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Lancaster County Council of the Arts

The Springs House


The Lancaster County Council of the Arts (LCCA) was founded on May 12, 1977 by Nancy Howell and officed in her home. The LCCA started  TAP (Total Arts Program) to bring artists from all over the state into schools for residencies and community programs.  This later became Artists in Education program, as administered by the South Carolina Arts Commission (SCAC). 

Affilates under the LCCA umbrella included Community Playhouse of Lancaster, Lancaster Chamber Choir, Lancaster Arts League, Lancaster Music Study Club, Lancaster Black History Commission, and others. Grants written and administered by the LCCA have been responsible for many community programs and projects including The Carolina Legends Festival, Arts Are Popping Festival, Arts Beyond Arts Therapy Program, Gallery Exhibits, etc. LCCA is now housed in the Springs House.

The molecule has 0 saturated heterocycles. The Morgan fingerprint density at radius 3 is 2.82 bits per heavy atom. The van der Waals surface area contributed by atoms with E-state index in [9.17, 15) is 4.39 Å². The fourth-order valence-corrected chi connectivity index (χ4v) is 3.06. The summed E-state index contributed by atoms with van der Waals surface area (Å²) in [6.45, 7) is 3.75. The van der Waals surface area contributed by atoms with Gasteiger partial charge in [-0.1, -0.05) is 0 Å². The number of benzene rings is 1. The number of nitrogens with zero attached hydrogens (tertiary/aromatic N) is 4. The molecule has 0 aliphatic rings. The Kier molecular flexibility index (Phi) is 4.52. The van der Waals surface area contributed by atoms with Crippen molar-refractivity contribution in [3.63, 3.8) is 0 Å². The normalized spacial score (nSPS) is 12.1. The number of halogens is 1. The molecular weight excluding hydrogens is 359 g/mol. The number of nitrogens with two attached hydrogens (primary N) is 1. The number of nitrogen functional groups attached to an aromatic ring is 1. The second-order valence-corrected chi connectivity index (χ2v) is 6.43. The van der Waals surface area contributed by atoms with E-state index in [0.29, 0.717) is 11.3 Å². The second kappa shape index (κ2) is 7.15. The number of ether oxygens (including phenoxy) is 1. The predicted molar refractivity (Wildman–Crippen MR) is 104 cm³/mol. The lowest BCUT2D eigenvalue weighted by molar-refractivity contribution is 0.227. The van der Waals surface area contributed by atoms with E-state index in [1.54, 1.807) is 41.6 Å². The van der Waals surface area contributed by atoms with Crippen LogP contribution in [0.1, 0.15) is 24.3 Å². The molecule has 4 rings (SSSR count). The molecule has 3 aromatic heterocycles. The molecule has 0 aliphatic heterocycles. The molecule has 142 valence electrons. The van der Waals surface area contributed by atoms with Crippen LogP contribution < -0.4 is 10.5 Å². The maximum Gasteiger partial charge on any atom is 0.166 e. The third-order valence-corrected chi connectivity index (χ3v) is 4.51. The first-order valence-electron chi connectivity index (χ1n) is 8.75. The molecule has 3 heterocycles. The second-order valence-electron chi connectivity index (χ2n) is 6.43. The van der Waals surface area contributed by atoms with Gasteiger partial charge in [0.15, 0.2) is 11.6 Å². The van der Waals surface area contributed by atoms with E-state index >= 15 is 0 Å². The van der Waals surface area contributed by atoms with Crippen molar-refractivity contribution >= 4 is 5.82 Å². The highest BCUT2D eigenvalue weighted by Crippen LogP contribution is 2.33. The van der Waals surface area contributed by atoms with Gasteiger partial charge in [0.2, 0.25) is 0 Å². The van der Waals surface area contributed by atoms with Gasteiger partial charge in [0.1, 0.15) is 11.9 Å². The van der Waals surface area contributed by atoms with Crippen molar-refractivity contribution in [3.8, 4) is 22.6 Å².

The Springs House is an impressive two-story, frame residence in downtown Lancaster that was converted to municipal use as a city hall in 1957. An original section of the building was constructed around 1820-30. The house was greatly enlarged in the mid-1850s and it took its present appearance in a ca. 1906-07 remodeling. The original owner and builder are not known. The owner during the 1850s renovations was Samuel Buckner Massey. The ca. 1906-07 remodeling, which the buildings integrity derives from, occurred under the ownership of Colonel Leroy Springs, who secured James M. McMichael, an architect from Charlotte, North Carolina, to plan the changes and additions. The façade features a two-tiered pedimented portico defined by fluted columns with Doric-influenced capitals. The pediment contains a semi-elliptical window with tracery. There is a two-story, flat roof porch addition at the rear. The main interior feature is an entrance stair in a two-story foyer. Leroy Springs played a major role in the industrial development of Lancaster and the surrounding area. The Leroy Springs House represents a significant part of Lancaster’s past, and in this single building, the development of the town is reflected. The house contains structural evidence of a plain house of the early nineteenth century as well as the early twentieth century attempt of a successful industrialist to express his wealth and power through his residence. Many people believe that the town of Lancaster owes its character and economic status largely to Leroy Springs and his vision for the southern textile industry. Listed in the National Register March 20, 1986.